In this episode we will explore the development of imitation or canon as a tool of harmony and musical form, especially in the works of Josquin Deprez and Johannes Ockeghem.
Have you ever sung a round such as Row, Row, Row Your Boat? The rules are simple, everyone sings exactly the same melody but they stagger their entrances. The result is harmony, or more precisely polyphony. There is texture and structure that comes from very simple material.
Another example of this is an English round entitled Sumer is Icumin In, dating back to the 13th century.
The round is a simple example of canon, a term we use to refer to this type of technique. But we can also use the term “imitation” to describe when one voice doesn’t exactly repeat what another has just played or sung, but instead imitates the gestures and intervals of the melody that came before. There’s an economy of material in this method, which has been very attractive to composers of all eras.
One of the early masters of this technique was Josquin Desprez, considered to be one of the greatest composers of the Renaissance. He was known for being able to see the possibilities for canon and imitation in the simplest of folk melodies. Take for instance his four-part double canon “Basies Moy,” that dates back to 1502. Here is a marriage between the popular music of the day and the techniques developed in the high academic halls.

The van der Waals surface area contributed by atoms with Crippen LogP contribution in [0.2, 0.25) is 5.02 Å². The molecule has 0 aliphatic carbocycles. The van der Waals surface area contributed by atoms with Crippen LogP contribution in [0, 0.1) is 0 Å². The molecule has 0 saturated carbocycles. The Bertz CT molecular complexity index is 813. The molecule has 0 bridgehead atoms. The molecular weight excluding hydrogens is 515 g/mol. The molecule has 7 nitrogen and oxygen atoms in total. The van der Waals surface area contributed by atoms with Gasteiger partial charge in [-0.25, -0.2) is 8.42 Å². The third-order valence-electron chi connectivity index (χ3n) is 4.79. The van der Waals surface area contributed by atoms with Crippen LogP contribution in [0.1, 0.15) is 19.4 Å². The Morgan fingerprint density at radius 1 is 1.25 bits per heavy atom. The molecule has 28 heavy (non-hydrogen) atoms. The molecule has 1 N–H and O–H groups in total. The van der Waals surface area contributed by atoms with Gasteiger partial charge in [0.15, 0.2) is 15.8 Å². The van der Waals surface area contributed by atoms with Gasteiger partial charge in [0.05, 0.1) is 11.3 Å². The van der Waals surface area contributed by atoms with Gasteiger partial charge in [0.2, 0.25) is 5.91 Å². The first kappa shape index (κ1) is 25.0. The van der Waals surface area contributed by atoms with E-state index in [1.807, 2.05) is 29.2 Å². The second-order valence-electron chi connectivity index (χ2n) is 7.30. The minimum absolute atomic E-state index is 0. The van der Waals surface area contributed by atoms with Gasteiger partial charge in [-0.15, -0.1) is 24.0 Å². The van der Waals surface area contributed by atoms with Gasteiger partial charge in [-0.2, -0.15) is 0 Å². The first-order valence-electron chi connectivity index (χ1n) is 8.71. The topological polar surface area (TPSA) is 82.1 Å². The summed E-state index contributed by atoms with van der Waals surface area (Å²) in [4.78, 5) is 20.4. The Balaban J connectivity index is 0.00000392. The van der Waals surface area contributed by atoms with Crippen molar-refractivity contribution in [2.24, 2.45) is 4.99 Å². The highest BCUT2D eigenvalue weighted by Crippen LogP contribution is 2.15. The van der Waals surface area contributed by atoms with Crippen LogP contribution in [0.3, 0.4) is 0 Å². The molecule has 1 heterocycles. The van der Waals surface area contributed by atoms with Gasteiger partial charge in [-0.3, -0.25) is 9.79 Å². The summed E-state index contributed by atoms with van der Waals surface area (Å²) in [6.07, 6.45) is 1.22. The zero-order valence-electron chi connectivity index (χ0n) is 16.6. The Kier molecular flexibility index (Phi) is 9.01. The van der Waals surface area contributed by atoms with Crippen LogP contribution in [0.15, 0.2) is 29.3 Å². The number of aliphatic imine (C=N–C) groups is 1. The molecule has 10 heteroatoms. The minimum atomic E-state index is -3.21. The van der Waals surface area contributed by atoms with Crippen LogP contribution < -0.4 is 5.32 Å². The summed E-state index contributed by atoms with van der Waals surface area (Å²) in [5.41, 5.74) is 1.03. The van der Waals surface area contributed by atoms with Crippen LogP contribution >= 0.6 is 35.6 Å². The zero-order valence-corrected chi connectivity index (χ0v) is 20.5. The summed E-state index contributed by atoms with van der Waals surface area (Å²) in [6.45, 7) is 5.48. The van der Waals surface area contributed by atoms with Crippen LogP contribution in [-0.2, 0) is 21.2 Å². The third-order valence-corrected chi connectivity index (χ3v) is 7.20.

This canon is not “real” – meaning that the lines do not perfectly imitate one another. The problem with a true round or a real canon, like Row, Row, Row Your Boat is that it has no end. It could go on forever. So composers developed ways to structure canon and imitation to provide closure; a beginning, middle and end.
Let’s go back to the round we started with. Let’s imagine if one player starts the song at half speed, another plays at our normal tempo and a third twice as fast. This type of musical puzzle is a technique called prolongation.
An example of this can be found in the Prolongation Mass of Franco-Flemish composer Johannes Ockeghem. This work is considered to be one of the most extraordinary achievements in polyphony in the 15th century. All the voices are singing the same line at different speeds.
Composers continued to develop the rules and techniques of canon and imitation throughout the renaissance, into the baroque and beyond.